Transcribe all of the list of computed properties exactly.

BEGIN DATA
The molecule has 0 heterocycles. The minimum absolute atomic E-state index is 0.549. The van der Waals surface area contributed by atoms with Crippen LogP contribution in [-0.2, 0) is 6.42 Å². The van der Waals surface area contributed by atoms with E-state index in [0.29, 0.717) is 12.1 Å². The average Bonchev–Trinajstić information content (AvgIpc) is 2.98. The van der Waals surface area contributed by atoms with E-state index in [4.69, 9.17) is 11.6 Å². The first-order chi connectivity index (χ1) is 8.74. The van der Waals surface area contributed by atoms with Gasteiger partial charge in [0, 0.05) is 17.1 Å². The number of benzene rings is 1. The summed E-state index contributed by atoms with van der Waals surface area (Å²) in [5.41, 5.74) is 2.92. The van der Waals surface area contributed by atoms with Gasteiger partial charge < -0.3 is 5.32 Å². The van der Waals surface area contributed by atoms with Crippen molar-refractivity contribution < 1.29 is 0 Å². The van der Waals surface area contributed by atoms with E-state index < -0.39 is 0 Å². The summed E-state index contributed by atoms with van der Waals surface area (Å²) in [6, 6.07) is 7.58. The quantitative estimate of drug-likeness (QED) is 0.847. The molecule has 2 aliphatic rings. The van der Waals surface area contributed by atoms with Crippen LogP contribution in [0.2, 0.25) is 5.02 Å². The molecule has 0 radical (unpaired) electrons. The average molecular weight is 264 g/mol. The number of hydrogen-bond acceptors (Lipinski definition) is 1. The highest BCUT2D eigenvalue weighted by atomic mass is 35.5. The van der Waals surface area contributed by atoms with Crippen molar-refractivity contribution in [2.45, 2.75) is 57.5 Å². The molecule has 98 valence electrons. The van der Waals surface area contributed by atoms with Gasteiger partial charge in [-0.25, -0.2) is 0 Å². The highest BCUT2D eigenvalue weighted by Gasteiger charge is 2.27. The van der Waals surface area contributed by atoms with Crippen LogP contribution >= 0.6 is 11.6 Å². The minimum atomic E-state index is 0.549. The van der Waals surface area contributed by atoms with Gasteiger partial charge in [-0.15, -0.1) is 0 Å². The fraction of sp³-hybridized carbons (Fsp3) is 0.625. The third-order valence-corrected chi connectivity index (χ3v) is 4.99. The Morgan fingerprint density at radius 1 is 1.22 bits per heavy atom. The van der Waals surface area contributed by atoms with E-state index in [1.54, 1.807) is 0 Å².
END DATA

The molecule has 0 heterocycles. The minimum absolute atomic E-state index is 0.549. The van der Waals surface area contributed by atoms with Crippen LogP contribution in [-0.2, 0) is 6.42 Å². The van der Waals surface area contributed by atoms with E-state index in [0.29, 0.717) is 12.1 Å². The average Bonchev–Trinajstić information content (AvgIpc) is 2.98. The van der Waals surface area contributed by atoms with E-state index in [4.69, 9.17) is 11.6 Å². The first-order chi connectivity index (χ1) is 8.74. The van der Waals surface area contributed by atoms with Gasteiger partial charge in [0, 0.05) is 17.1 Å². The number of benzene rings is 1. The summed E-state index contributed by atoms with van der Waals surface area (Å²) in [5.41, 5.74) is 2.92. The van der Waals surface area contributed by atoms with Gasteiger partial charge < -0.3 is 5.32 Å². The van der Waals surface area contributed by atoms with Crippen molar-refractivity contribution < 1.29 is 0 Å². The van der Waals surface area contributed by atoms with E-state index < -0.39 is 0 Å². The summed E-state index contributed by atoms with van der Waals surface area (Å²) in [6, 6.07) is 7.58. The quantitative estimate of drug-likeness (QED) is 0.847. The molecule has 2 aliphatic rings. The van der Waals surface area contributed by atoms with Crippen LogP contribution in [0.2, 0.25) is 5.02 Å². The molecule has 0 radical (unpaired) electrons. The average molecular weight is 264 g/mol. The number of hydrogen-bond acceptors (Lipinski definition) is 1. The highest BCUT2D eigenvalue weighted by atomic mass is 35.5. The van der Waals surface area contributed by atoms with Crippen molar-refractivity contribution in [2.45, 2.75) is 57.5 Å². The molecule has 98 valence electrons. The van der Waals surface area contributed by atoms with Gasteiger partial charge in [-0.25, -0.2) is 0 Å². The highest BCUT2D eigenvalue weighted by Gasteiger charge is 2.27. The van der Waals surface area contributed by atoms with Crippen LogP contribution >= 0.6 is 11.6 Å². The minimum atomic E-state index is 0.549. The van der Waals surface area contributed by atoms with Gasteiger partial charge in [-0.15, -0.1) is 0 Å². The fraction of sp³-hybridized carbons (Fsp3) is 0.625. The third-order valence-corrected chi connectivity index (χ3v) is 4.99. The Morgan fingerprint density at radius 1 is 1.22 bits per heavy atom. The van der Waals surface area contributed by atoms with E-state index in [1.54, 1.807) is 0 Å².